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December 09, 2006

The Vegetable Conundrum

My only complaint about Michael Pollan's The Omnivore's Dilemma, which I blogged about last week, is that Pollan focuses on meat and animal proteins, discussing grains and vegetables only in passing. Granted, he does devote the first third of his book to corn, but he discusses corn as an animal feed and as a raw material for the food industry, rather than as a grain or as a vegetable (which it isn't, anyway). Protein is important, but our bodies also need carbohydrates and a number of micronutrients, which only come from grains and produce.

Pollan does spend quite a bit of time on Earthbound Farm (the inventors of salad-in-a-bag) in his "Big Organic" chapter, but he doesn't explore any alternatives to industrial organic when it comes to fruits and vegetables. So what are the problems with the organic produce available at Whole Foods? To begin with, the label "organic" doesn't mean much anymore. It used to signify food that was grown naturally and sustainably, but the official standards in place today only prohibit chemical fertilizers and pesticides. They say nothing about the sustainability of either the growing methods, which involve monocultures that drain the soil and factory farms that require diesel power to harvest, or the methods of distribution, which waste huge amounts of energy moving produce from the factory farms in California or South America to local stores, especially when that produce must be refrigerated en route.

Pollan says many times how ridiculous it is for us to expect to be able to eat tomatoes or asparagus in January, but doesn't spend much time on the alternatives. He implies that it is always better to buy from local farmers at farmers' markets, but never addresses the fact that most of these markets dry up during the winter. Perhaps this oversight is a result of the fact that Pollan lives in Northern California, where he can find a healthy variety of local produce all year at the farmers' markets. But what about the rest of us? Should we give up vegetables? If we are unwilling to do that, what is better -- shipped in fresh, canned, or frozen?

Having had my consciousness raised by Pollen last week, I went to the People's Food Co-op on Thursday curious about where exactly my veggies were coming from. The only local vegetable available was turnips, so I bought several pounds. Disappointed with the selection, I went to the farmers' market this morning, hoping to find beets and carrots. No such luck, but I did find cauliflower, brussels sprouts, potatoes, onions, and tomatoes. Those were quite a surprise, and they will probably taste like cardboard, but I bought them anyway. Who knew you could grow a tomato in Michigan in December? Unfortunately, however, the guy with the tomatoes, potatoes, and onions told me it was his last week for the season. As the fall turns into winter, the vegetable sellers at the farmers' market rapidly give way to the decorative greenery, the pastries, and the preserves. Even apples are becoming fewer and farther between.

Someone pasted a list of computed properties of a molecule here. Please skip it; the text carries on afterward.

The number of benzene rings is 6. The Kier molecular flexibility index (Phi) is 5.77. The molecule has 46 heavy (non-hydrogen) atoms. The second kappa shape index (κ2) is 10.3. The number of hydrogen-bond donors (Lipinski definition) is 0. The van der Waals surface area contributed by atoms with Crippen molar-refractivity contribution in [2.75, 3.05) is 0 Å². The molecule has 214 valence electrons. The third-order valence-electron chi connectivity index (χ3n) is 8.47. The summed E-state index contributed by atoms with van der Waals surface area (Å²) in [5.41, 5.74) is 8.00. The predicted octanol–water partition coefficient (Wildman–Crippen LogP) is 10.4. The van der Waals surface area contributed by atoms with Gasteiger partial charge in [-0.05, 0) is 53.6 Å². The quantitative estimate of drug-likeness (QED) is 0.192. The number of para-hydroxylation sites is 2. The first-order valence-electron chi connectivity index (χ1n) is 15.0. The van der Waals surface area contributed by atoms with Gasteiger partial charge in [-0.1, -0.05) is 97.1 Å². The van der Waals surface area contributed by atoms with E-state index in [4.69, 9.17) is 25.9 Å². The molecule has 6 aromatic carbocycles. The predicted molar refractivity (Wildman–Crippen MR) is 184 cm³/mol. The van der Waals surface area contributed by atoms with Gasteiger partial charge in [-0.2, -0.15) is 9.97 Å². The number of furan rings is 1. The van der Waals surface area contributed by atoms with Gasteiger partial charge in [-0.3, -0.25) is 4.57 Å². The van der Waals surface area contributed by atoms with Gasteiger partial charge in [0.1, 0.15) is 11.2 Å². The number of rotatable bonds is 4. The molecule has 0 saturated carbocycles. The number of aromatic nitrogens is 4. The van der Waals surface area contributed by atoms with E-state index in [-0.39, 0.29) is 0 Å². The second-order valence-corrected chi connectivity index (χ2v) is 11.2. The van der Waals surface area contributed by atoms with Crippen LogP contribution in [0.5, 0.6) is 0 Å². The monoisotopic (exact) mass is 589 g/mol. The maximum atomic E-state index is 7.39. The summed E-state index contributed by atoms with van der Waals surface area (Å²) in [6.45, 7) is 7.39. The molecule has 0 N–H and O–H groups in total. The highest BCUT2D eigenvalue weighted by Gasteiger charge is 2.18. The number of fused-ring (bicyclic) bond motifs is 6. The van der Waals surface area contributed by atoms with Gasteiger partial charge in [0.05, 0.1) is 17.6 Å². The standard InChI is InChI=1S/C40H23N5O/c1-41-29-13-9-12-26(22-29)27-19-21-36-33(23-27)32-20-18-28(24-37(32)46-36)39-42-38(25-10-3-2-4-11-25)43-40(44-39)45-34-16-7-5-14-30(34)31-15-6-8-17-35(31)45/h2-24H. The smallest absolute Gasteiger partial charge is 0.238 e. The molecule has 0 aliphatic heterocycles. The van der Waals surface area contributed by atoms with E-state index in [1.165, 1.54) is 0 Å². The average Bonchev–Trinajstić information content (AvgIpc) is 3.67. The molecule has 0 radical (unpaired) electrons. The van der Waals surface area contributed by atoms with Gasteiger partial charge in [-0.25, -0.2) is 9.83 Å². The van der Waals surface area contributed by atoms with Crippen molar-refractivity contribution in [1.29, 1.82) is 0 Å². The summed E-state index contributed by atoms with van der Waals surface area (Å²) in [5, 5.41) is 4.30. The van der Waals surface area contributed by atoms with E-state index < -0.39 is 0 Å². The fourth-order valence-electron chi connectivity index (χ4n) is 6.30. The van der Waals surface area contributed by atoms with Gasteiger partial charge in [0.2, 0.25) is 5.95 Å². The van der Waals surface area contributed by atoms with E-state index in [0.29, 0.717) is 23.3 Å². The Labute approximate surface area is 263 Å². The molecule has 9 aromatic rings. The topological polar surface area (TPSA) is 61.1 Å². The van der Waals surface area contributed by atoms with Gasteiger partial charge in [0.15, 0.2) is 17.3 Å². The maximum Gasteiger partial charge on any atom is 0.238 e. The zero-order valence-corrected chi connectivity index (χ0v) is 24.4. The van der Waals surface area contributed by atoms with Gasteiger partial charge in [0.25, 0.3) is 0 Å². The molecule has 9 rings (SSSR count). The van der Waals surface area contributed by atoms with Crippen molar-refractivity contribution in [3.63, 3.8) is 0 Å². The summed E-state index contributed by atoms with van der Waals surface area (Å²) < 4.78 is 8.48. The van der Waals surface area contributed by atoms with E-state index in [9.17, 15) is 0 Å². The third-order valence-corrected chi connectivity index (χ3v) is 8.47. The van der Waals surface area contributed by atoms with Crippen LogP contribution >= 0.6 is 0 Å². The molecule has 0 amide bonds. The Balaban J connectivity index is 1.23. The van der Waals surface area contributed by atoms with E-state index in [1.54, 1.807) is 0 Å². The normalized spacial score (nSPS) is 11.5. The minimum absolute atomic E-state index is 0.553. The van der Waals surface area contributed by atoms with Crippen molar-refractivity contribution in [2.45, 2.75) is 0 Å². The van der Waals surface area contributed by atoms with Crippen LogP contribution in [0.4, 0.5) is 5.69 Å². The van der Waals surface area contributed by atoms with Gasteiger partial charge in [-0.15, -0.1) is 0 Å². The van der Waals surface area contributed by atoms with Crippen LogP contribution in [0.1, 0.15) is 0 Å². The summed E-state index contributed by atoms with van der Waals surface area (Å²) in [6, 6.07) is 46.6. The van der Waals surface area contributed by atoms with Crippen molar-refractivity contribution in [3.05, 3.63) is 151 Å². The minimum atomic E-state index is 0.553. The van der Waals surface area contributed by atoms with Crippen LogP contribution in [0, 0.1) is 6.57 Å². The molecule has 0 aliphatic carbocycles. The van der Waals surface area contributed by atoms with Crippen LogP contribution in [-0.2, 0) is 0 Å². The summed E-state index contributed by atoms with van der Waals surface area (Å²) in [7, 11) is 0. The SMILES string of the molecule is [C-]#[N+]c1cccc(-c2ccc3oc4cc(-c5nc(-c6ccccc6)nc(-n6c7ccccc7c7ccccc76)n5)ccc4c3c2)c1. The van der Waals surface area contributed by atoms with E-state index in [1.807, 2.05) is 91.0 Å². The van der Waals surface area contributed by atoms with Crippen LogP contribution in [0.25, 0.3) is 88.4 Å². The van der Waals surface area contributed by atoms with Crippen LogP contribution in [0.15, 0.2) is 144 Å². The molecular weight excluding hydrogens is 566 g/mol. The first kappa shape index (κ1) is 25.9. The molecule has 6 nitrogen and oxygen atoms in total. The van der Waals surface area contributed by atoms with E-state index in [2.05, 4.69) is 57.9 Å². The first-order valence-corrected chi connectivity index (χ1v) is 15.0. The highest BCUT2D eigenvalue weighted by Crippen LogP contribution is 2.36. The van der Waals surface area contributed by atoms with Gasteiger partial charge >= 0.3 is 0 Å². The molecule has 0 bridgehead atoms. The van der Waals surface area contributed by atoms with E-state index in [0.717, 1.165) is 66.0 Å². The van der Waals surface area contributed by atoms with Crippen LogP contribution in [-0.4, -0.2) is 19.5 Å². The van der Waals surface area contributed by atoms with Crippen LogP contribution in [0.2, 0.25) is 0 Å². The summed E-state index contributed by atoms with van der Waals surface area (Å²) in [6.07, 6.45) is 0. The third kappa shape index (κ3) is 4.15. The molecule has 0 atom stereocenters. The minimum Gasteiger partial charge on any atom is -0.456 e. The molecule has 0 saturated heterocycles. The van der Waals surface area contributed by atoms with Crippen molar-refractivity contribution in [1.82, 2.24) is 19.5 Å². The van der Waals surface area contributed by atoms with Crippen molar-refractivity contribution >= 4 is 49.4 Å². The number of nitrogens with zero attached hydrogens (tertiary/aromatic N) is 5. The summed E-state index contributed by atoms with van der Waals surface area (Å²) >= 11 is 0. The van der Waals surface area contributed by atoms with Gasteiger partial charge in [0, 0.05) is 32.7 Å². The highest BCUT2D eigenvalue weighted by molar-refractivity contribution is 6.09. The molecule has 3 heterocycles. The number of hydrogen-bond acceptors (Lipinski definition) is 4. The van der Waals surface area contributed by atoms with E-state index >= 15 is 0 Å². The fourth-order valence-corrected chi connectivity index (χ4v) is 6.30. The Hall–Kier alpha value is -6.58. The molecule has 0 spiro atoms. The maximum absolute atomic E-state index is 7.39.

Posted by eklanche at December 9, 2006 01:52 PM

Comments

You should can or freeze your own vegetables in the summer, like farmer's wives used to do. ;-)

Sadly, I let about a half bushel of tomatoes freeze on the vine when the first hard frost came, and now I'm reduced to canned tomatoes for chili and the like.

Seriously, I would think canned or frozen (depending on the quality of the vegetable and how well it preserves) is much more environmentally sound than shipping fresh. Especially if you recycle the container and buy produce that was produced in the US, if not Michigan. And dried apples are quite good - dried fruit in general is lightweight, healthy, etc.

One part in Pollan's book that really struck me was the CAFO egg production. It takes a little planning, but I'm going to be buying eggs locally now - there's a place up on N. Maple on the outskirts of town that I pass by often, where a friend of friend used to do carpentry, that I'm going to check out next week. Supposedly eggs like this are much tastier and a lot fresher (and thus last longer, too).

Posted by: sdunavan@verizon.net at December 9, 2006 04:46 PM

Thanks for the tips. As for local eggs, there is this guy named Farmer John (I believe his full name is John Harnois) who sells fabulous eggs at the Fresh Seasons produce market (on Liberty, just west of Stadium).

Posted by: eklanche at December 10, 2006 08:06 AM

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